Father knew the meaning of holiday
Published 11:40 pm Saturday, December 22, 2007
During the early years of World War II, Camp Van Dorn was in operation at Centreville in Wilkinson and Amite counties.
The 99th Infantry Division trained there for service in Europe. The 99th Division was nicknamed the Checkerboard Division because its shoulder patch had alternating squares representing nine solid color and nine clear or empty squares.
They maneuvered all over the area and frequently their drivers trained by driving their trucks in precision and from our softball field in front of the Kingston Consolidated School, we watched them practice turning their Deuce and a half (2 1/2) ton trucks around on a two-lane gravel road. They were impressive to us kids as we “hung” to a barbed wire fence that enclosed our playground and admired those men of war learning how to show their stuff and go to war.
Email newsletter signup
On one weekend in early December a jeep pulling a trailer pulled up in front of our home and a sargeant and his driver walked up to the front porch.
My father inquired “What can I do for you men?” The sarge mentioned they were from Camp Van Dorn and these were many of the men who weren’t able to go home for Christmas. He asked permission to cut cedar trees along our fence on the pasture to decorate the “Day Rooms” at camp. My father readily agreed.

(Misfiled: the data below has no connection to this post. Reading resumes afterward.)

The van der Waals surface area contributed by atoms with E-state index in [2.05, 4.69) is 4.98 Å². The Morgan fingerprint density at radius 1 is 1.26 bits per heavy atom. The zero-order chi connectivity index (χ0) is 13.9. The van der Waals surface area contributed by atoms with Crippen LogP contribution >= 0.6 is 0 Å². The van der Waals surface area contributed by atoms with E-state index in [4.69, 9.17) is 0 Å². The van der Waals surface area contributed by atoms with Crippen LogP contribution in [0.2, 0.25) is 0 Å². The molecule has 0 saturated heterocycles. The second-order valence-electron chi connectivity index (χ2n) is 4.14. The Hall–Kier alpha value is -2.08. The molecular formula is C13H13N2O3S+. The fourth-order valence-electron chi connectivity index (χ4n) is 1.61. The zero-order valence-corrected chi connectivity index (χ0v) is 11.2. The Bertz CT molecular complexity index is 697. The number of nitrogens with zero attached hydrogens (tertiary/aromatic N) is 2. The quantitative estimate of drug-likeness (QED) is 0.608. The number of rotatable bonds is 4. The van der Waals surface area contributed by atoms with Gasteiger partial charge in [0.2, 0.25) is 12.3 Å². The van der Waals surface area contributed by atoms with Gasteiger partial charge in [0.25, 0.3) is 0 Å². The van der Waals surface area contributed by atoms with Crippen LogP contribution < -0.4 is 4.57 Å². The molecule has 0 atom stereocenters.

The jeep pulled out of our circular driveway onto the public road and into the pasture across from the house.
From out of sight of the house came two deuce and a half ton trucks that followed the jeep around the first field, then down the road to the western fields and when they were all loaded with big and small cedar Christmas trees, they yelled “Thank You” as they drove back towards camp some 30 miles away.
My mother inquired, “Hayward, if you had known they had all those trucks would you have given them permission?”
My father, with the memory of World War I still clear in his mind, simply stated “Honey those fellows are going to war. Anything for them is OK” He had volunteered to return to active duty and been told he was too old. He got a job at the Natchez Water Works on Brenham Avenue and took the night shift to keep the Buckeye Diesel generators running. He farmed all day and kept Natchez with water all night until World War II was over.
Merry Christmas. May Christ be your shepherd and light in your life!
Erle Drane is a Natchez resident.